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Gargoyle Chronicles - Event 3, Match 9, Board 8
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gargoyle

Board 8
Neither vulnerable


Phillip
AQ1076
AJ754
103
6
LHO opens 1. Partner, of course, bids 3, passed to me.

There is something to be said for bidding 3 and driving to game in one major or the other. Since I expect to go down in 3, I might as well get to a contract that scores better if it happens to make. I would do that if the opponents promised they wouldn't double. In the absence of such an assurance, however, it seems wiser to accept a small loss in 3. I pass, as does LHO. RHO leads the Q.


Phillip
AQ1076
AJ754
103
6
Jack
84
1093
86
AKQ743
W
N
E
S
1
3
P
P
P

That's quite a hand for a pre-empt opposite an unpassed partner! I would be afraid of missing 3NT. At least our prospects of making 3 are better than I expected.

East and I both encourage on the Q (East with the 9). West continues with the 5 to East's king. East continues with the 2.

I don't believe East sold out with seven diamonds. He must think West has a doubleton diamond instead of me. Could West have found some clever reason to lead a low diamond at trick two from QJ5? I pitch the 4 and ruff in dummy. West follows with the 7. I guess West had QJ75. (East would surely not expect West to have a doubleton if West had QJxxx.) West should have played the J, of course. His partner knows what he has at this point, so there is no reason to bring me into the loop.

I play the A--5--8--2, then ruff a spade to my hand. East plays the 9; West, the 3. If the carding is honest, spades are 3-3. Everyone follows to three rounds of trumps (East playing 5, 9, J), and I am down to this position:

Phillip
Q10
AJ7
Jack
1093
73

I've taken six tricks. The A and two more trump tricks will bring me up to nine. If I can take a second heart trick, I'll make an overtrick. I'll start by taking a heart finesse. Then I can decide whether to repeat the finesse or play East for KQ doubleton.

Which heart should I lead? There is a slim chance West has both heart honors, If I head low, he might duck, hoping I have 98x and intend to finesse the 7. If that happens, dummy's jack will hold. I can then ruff out a spade and take all the remaining tricks. Leading the 9 might create a more effective illusion. But it wouldn't help, since I can't afford to overtake the 9 with the J.

I play the 3--2--J. East wins with the K and taps me with the A. I pitch a spade from dummy.

It appears East is 3-2-5-3. He has 8 HCP in the minors. Assuming he has 12 to 14 HCP in total, that leaves him with 4-6 HCP in the majors, so he can have the following combinations of high cards:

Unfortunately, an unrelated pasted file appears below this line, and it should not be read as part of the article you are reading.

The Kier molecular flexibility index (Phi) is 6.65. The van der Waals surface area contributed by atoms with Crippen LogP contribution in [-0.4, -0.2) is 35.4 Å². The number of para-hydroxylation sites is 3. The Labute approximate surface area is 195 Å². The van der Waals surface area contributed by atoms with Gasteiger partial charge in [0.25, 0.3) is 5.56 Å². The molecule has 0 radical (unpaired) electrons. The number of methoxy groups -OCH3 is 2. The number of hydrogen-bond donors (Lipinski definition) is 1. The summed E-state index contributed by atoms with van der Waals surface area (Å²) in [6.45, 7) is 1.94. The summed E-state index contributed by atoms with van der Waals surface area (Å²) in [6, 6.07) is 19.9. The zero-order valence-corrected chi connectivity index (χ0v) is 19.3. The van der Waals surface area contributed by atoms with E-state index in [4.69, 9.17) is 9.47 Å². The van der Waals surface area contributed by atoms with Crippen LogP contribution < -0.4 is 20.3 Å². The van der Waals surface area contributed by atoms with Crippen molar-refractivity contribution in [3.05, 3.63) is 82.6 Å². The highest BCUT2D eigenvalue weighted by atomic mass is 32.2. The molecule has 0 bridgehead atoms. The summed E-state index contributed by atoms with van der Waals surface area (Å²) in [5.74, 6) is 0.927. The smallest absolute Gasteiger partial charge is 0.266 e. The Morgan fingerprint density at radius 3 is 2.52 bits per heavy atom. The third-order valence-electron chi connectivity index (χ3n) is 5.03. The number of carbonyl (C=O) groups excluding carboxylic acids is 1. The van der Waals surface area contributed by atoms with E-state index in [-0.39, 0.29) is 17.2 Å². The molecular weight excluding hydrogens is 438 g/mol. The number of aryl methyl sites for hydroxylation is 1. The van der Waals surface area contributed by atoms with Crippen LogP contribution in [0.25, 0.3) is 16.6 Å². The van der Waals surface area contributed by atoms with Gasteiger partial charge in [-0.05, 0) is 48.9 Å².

J, K
J,  K Q
 K, K

By restricted choice, the heart finesse is a 4:1 favorite--and that's before considering that East could have a singleton heart if I made a wrong assumption somewhere. I repeat the heart finesse. It works. Making four.

Marcin
J32
Q62
QJ75
1082
Phillip
AQ1076
AJ754
103
6
Daniel
K95
K8
AK942
J95
Jack
84
1093
86
AKQ743
D
8
 

The ruff-sluff didn't matter. As the cards lie, there is no way the opponents can take more than one major-suit trick. Here I was thinking 3 would have no play, and the opponents can't stop four.

How should East card at trick one? A discouraging diamond would suggest a heart shift, since that is dummy's weaker suit. East can stand a heart shift, but if West's hearts are good enough for a shift to accomplish anything, he might find it on his own. I think to discourage in diamonds East needs either better hearts or worse spades, although I'd hate to have to pinpoint exactly where the dividing line is.

Does 4 by North have a chance? If our opponents bid and make it at the other table, they will tie the match. But it should be easy to beat. West will signal with the Q at trick one, and East will underlead for a spade switch. Actually, I don't think that's even necessary. Say East starts by cashing two diamonds then switches to a club. Declarer leads a low heart to the jack (keeping the 109 in dummy so he can remain in dummy after repeating the heart finesse). East can now defeat the contract by giving declarer a ruff-sluff. Underleading the diamond at trick two is certainly easier.

Our opponents don't put our teammates to the test, however. They reach the improbable contract of 3 and go down two, so we pick up 6 IMPs to win the match by 13. We win the event with 165 victory points, 17 points ahead of second place.

Time for a break while I ponder whether there will be a Match 4 and, if so, what format it will take.

Table 1: +130
Table 2: +100

Score on Board 8: +6 IMPs
Result on Match 9: +13 IMPs (19 VP)

Final Total: 165 VP (out of 270)

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